CMSD is among three urban districts in the state to benefit from the grant, which will cover the costs of rolling out Environmental Dashboard at Mound, Orchard, Hannah Gibbons, George Washington Carver, Buhrer Dual Language, Garfield, Almira and Euclid Park schools and East Tech High School.
Environmental Dashboard shows students real-time data about the amount of electricity their school uses monthly, daily or even hourly. Teachers will develop lessons to help students interpret what this data means, how electricity use affects the environment and what they can do to reduce their school's own environmental impact, said Timothy Sisson, who coordinates STEM content in District schools. For example, if students make an effort to turn off the lights every time they leave a room, they can check the dashboard to see how this affects overall electricity use in their building.
“They start seeing that if more of us did these things across the community, the city, the state, the country and the world, they can have a greater impact on the global environment,” Sisson said.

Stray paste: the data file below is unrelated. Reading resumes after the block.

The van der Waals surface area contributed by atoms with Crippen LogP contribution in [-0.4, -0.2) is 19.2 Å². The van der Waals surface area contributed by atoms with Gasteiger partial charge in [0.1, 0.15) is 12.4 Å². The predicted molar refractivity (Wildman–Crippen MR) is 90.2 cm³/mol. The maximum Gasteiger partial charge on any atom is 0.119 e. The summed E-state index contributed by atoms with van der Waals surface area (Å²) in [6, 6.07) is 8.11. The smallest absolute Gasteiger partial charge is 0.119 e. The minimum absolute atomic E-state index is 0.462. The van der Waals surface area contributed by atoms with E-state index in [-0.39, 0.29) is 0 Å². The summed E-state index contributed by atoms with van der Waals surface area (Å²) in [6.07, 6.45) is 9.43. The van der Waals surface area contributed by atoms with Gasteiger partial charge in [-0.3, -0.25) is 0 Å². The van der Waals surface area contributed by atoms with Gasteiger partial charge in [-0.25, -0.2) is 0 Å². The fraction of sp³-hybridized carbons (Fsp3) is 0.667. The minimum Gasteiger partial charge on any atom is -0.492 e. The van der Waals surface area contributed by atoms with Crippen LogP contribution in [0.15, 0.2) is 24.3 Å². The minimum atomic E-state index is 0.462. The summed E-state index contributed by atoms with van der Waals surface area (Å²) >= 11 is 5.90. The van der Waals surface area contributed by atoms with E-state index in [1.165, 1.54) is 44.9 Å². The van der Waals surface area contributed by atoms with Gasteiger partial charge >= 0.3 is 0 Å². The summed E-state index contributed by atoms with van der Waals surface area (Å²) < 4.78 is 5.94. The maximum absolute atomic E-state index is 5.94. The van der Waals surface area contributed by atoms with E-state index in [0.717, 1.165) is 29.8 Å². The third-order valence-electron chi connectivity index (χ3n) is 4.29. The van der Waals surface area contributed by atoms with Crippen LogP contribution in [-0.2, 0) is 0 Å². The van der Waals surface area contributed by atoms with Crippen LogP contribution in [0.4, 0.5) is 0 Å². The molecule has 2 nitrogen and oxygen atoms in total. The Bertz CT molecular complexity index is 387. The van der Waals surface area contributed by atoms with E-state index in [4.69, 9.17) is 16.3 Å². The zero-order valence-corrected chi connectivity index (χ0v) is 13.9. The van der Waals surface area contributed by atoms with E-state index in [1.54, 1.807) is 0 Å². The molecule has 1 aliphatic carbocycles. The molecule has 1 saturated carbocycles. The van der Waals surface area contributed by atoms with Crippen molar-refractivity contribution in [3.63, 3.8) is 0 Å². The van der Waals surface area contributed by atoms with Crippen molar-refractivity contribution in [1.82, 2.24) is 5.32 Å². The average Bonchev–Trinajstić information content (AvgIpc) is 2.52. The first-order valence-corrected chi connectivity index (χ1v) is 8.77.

The program was developed by scientists at Oberlin and implemented over several years in buildings on campus, across the city of Oberlin and in Oberlin's public schools. The dashboard combines real-time feedback with community voices to draw attention to positive actions of youth and community members who are already working to build more resilient and sustainable communities.
“There’s a need for students to have a strong background in environmental science in terms of college and career readiness because green industries are growing by leaps and bounds, particularly in Northeast Ohio,” said Kirsten Mahovlich, science curriculum coordinator for grades 7-12.
It's also a chance for schools to connect with their neighborhoods.